The huge global bicycle company Specialized invited 30 members of the media to an exclusive ride-event in San Francisco which included: breakfast, a presentation by the Specialized engineers, a talk by the Specialized founder, a ride through San Francisco on 30 Specialized Turbos, and they capped it off with a nice lunch. Arriving at the meeting place, I noticed that the fleet of Specialized Turbo bikes were lined up on a red carpet in an impressive (and very expensive) formation. At $6000 each that is a lot of cash.
This press event is way beyond what I have seen or heard of any electric bike company ever doing. Specialized is big bucks, and knows how to throw a good party.
Let’s move on to this exciting $6,000 28-MPH bike.
Purpose-Built from the ground up
Specialized uses a purpose built frame (read our definition). This entire bike was designed from the ground up with 5 years of development time, using a team of engineers in Switzerland to develop what Specialized views as the worlds best (and fastest) electric bike. Is it really? Is it worth the $6,000? Read on. In any case, many components were custom made for this bike, most notably the battery, the motor, the controller, the dashboard, the rims, the tires, and even the Charger. Specialized pulled out all the stops on this bike.
We will look at all the features to this bike in detail in this review.
The key benefit to this bike is that it can achieve close to 28-MPH, while still weighing-in at a very light 47.5 pounds. To be called “light weight” is a big achievement for any electric bike with any decent speed or range.
A new category of bike
The Specialized Turbo is part of a new breed of electric bikes that we have seen lately.
- Battery built into downtube
- Pedelec only
- Rear hub motor
Most E-bike “assemblers” have chosen cheap components for a thrown-together made in China package. The Turbo is quality-engineered and developed to be an electric bike with high-quality parts all the way around. At $6,000 this bike is not cheap, and it has a published top-speed of 28-MPH, breaking the 20-MPH speed limit that most E-bike manufacturers conform to. Making a bike that specialized admits (actually hypes up) that it is illegal (by federal US law) takes balls. Hats off to Specialized for offering a law breaker to the public.
To make the bike look this stealthy and sleek, Specialized Turbo decided to go with a smaller battery pack, so that the downtube does not look much different from a regular bikes frame. Unfortunately, this comes at the cost of watt hours and range. 343 watt-hours is very small for a $6,000 electric bike, and regardless of manufacturer claims, you will not get as far on this pack as you would get on a larger pack on a different bike. (read our story on calculating range)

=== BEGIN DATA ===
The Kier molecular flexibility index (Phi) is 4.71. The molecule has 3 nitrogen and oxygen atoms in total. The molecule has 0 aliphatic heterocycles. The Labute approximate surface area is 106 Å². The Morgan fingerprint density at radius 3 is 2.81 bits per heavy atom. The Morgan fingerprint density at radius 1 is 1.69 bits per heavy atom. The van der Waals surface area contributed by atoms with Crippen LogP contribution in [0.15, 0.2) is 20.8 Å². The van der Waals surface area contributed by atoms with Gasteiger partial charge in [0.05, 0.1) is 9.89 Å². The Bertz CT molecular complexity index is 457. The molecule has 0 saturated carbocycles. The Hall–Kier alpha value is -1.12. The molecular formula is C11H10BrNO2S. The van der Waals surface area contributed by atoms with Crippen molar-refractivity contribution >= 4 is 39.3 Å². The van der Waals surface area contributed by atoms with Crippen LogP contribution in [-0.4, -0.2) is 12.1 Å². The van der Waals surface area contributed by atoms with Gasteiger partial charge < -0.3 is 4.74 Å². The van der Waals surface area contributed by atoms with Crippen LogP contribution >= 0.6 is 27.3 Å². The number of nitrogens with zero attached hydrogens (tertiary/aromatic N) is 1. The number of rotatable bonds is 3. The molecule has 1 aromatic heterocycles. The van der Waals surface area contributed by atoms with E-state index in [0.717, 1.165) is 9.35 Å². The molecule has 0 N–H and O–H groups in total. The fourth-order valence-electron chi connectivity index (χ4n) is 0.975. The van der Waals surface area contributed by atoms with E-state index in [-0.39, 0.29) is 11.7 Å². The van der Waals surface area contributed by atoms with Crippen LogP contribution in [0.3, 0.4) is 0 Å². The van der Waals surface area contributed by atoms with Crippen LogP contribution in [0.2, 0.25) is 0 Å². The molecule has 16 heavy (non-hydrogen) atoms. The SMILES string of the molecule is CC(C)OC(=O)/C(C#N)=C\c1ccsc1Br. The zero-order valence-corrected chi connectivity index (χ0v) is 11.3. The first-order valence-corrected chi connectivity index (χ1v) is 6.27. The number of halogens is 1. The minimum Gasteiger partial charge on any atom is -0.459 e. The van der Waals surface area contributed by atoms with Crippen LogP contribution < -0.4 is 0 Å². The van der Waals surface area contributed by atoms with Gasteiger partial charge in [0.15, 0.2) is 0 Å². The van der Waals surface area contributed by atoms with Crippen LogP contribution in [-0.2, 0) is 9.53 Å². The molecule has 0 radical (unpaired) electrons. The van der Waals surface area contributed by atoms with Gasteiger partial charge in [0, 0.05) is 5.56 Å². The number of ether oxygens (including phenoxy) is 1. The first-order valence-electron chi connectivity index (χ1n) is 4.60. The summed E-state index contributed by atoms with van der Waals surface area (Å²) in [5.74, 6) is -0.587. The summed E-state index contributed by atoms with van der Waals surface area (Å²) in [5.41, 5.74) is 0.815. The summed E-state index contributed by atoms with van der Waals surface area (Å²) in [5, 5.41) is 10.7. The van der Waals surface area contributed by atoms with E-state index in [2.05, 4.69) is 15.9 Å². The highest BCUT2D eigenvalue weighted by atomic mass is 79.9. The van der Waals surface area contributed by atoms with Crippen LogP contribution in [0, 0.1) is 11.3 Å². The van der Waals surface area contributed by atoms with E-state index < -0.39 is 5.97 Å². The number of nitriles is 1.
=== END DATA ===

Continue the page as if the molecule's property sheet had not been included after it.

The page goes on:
It is a very nice package that locks into the downtube very elegantly, it is removable, and is made from high quality LiNiMnCoO2 18650 cells, which should provide a long life span. Before buying this bike I would want to know exactly what the warranty on this battery pack is, and what the replacement cost is…key info that Specialized (as of this writing) is being vague about.
The Turbo is pedelec only. It has a digital interface on the handlebars which allows you to select which level of pedal assist you want…turbo, eco, no assist, and regen. Regen can also be activated by applying the rear brake.
There is a growing trend worldwide of using the pedelec configuration for new E-bike models. This is because many countries have conflicting and confusing laws concerning E-bikes. By producing an E-bike that will only provide power when you are pedaling, many legal conflicts will be avoided across a broad range of countries that they hope to sell many E-bikes in.
E-biker who actually prefer a pedelec system over a throttle have said that they like how their hands are focused on holding the handles, shifting the gears, and operating the brakes…a throttle would be a distraction to some riders.
The Specialized Turbo utilizes a torque sensor, instead of a throttle. This means the bike applies power depending on how hard you pedal. This is much different (and better) than a cadence sensor which applies power based on simply how fast you are pedaling. (read our compete article on torque sensors). As would be expected on such a quality bike, whatever model of torque sensor it is using, it is a very good one. Power comes on seamlessly and smoothly…as if you are Superman. You can easily forget you are on an electric bike when pedaling this baby, and simply feel like you are an incredible athlete.